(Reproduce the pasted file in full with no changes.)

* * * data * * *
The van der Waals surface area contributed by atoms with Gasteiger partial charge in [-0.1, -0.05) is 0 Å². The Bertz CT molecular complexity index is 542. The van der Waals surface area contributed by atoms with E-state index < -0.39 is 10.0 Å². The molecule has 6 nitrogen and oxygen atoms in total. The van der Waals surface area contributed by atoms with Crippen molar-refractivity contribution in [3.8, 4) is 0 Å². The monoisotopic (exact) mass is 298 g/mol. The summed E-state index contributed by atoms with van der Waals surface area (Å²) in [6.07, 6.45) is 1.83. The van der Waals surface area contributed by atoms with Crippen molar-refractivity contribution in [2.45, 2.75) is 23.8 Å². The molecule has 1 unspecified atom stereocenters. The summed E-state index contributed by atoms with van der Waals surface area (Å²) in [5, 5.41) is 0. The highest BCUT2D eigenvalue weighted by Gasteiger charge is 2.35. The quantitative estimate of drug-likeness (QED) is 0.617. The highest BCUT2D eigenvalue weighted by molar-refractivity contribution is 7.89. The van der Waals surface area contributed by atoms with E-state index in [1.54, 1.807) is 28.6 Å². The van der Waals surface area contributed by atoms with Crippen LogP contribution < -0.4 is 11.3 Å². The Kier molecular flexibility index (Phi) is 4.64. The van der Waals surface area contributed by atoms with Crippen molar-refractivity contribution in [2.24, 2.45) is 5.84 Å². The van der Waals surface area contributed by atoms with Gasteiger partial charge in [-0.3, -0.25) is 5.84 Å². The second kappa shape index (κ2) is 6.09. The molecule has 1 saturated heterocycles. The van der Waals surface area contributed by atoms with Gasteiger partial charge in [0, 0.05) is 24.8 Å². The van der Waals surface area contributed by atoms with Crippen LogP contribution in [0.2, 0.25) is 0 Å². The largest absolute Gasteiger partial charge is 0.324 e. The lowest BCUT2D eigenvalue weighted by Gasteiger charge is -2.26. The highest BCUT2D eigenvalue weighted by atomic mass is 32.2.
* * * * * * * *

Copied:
The van der Waals surface area contributed by atoms with Gasteiger partial charge in [-0.1, -0.05) is 0 Å². The Bertz CT molecular complexity index is 542. The van der Waals surface area contributed by atoms with E-state index < -0.39 is 10.0 Å². The molecule has 6 nitrogen and oxygen atoms in total. The van der Waals surface area contributed by atoms with Crippen molar-refractivity contribution in [3.8, 4) is 0 Å². The monoisotopic (exact) mass is 298 g/mol. The summed E-state index contributed by atoms with van der Waals surface area (Å²) in [6.07, 6.45) is 1.83. The van der Waals surface area contributed by atoms with Crippen molar-refractivity contribution in [2.45, 2.75) is 23.8 Å². The molecule has 1 unspecified atom stereocenters. The summed E-state index contributed by atoms with van der Waals surface area (Å²) in [5, 5.41) is 0. The highest BCUT2D eigenvalue weighted by Gasteiger charge is 2.35. The quantitative estimate of drug-likeness (QED) is 0.617. The highest BCUT2D eigenvalue weighted by molar-refractivity contribution is 7.89. The van der Waals surface area contributed by atoms with E-state index in [1.54, 1.807) is 28.6 Å². The van der Waals surface area contributed by atoms with Crippen LogP contribution < -0.4 is 11.3 Å². The Kier molecular flexibility index (Phi) is 4.64. The van der Waals surface area contributed by atoms with Crippen molar-refractivity contribution in [2.24, 2.45) is 5.84 Å². The van der Waals surface area contributed by atoms with Gasteiger partial charge in [-0.3, -0.25) is 5.84 Å². The second kappa shape index (κ2) is 6.09. The molecule has 1 saturated heterocycles. The van der Waals surface area contributed by atoms with Gasteiger partial charge in [0, 0.05) is 24.8 Å². The van der Waals surface area contributed by atoms with Crippen LogP contribution in [0.2, 0.25) is 0 Å². The largest absolute Gasteiger partial charge is 0.324 e. The lowest BCUT2D eigenvalue weighted by Gasteiger charge is -2.26. The highest BCUT2D eigenvalue weighted by atomic mass is 32.2.